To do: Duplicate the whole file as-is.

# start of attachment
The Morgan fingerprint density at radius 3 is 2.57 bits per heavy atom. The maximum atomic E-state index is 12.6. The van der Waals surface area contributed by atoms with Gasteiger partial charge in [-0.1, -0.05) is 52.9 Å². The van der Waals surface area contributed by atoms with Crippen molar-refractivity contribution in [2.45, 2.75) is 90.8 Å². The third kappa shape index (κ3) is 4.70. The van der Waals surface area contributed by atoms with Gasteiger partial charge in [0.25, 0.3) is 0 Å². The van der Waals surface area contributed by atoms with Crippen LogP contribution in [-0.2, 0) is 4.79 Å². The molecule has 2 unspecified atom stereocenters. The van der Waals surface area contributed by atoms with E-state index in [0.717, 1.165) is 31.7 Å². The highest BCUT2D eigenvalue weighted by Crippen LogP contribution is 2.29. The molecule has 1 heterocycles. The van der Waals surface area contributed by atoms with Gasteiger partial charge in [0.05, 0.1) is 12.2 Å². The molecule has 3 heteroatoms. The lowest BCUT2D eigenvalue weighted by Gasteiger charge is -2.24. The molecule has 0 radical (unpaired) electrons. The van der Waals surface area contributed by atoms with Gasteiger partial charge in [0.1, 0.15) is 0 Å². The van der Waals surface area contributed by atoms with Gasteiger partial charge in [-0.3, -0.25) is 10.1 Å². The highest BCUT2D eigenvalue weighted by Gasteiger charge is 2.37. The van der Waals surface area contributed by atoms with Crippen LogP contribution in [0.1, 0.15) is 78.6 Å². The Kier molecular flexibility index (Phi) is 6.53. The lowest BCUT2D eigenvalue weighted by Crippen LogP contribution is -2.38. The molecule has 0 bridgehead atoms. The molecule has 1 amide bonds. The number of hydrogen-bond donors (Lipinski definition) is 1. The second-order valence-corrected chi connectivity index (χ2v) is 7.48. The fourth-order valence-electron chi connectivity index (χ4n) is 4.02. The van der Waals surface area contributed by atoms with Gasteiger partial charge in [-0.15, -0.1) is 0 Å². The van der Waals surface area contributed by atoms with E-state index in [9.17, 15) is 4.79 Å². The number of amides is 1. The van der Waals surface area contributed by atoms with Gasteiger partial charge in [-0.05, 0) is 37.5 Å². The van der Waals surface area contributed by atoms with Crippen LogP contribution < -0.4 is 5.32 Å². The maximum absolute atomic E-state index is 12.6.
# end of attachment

The Morgan fingerprint density at radius 3 is 2.57 bits per heavy atom. The maximum atomic E-state index is 12.6. The van der Waals surface area contributed by atoms with Gasteiger partial charge in [-0.1, -0.05) is 52.9 Å². The van der Waals surface area contributed by atoms with Crippen molar-refractivity contribution in [2.45, 2.75) is 90.8 Å². The third kappa shape index (κ3) is 4.70. The van der Waals surface area contributed by atoms with Gasteiger partial charge in [0.25, 0.3) is 0 Å². The van der Waals surface area contributed by atoms with Crippen LogP contribution in [-0.2, 0) is 4.79 Å². The molecule has 2 unspecified atom stereocenters. The van der Waals surface area contributed by atoms with E-state index in [0.717, 1.165) is 31.7 Å². The highest BCUT2D eigenvalue weighted by Crippen LogP contribution is 2.29. The molecule has 1 heterocycles. The van der Waals surface area contributed by atoms with Gasteiger partial charge in [0.05, 0.1) is 12.2 Å². The molecule has 3 heteroatoms. The lowest BCUT2D eigenvalue weighted by Gasteiger charge is -2.24. The molecule has 0 radical (unpaired) electrons. The van der Waals surface area contributed by atoms with Gasteiger partial charge in [0.1, 0.15) is 0 Å². The van der Waals surface area contributed by atoms with Gasteiger partial charge in [-0.3, -0.25) is 10.1 Å². The highest BCUT2D eigenvalue weighted by Gasteiger charge is 2.37. The van der Waals surface area contributed by atoms with Crippen LogP contribution in [0.1, 0.15) is 78.6 Å². The Kier molecular flexibility index (Phi) is 6.53. The lowest BCUT2D eigenvalue weighted by Crippen LogP contribution is -2.38. The molecule has 0 bridgehead atoms. The molecule has 1 amide bonds. The number of hydrogen-bond donors (Lipinski definition) is 1. The second-order valence-corrected chi connectivity index (χ2v) is 7.48. The fourth-order valence-electron chi connectivity index (χ4n) is 4.02. The van der Waals surface area contributed by atoms with Gasteiger partial charge in [-0.15, -0.1) is 0 Å². The van der Waals surface area contributed by atoms with E-state index in [9.17, 15) is 4.79 Å². The number of amides is 1. The van der Waals surface area contributed by atoms with Gasteiger partial charge in [-0.05, 0) is 37.5 Å². The van der Waals surface area contributed by atoms with Crippen LogP contribution < -0.4 is 5.32 Å². The maximum absolute atomic E-state index is 12.6.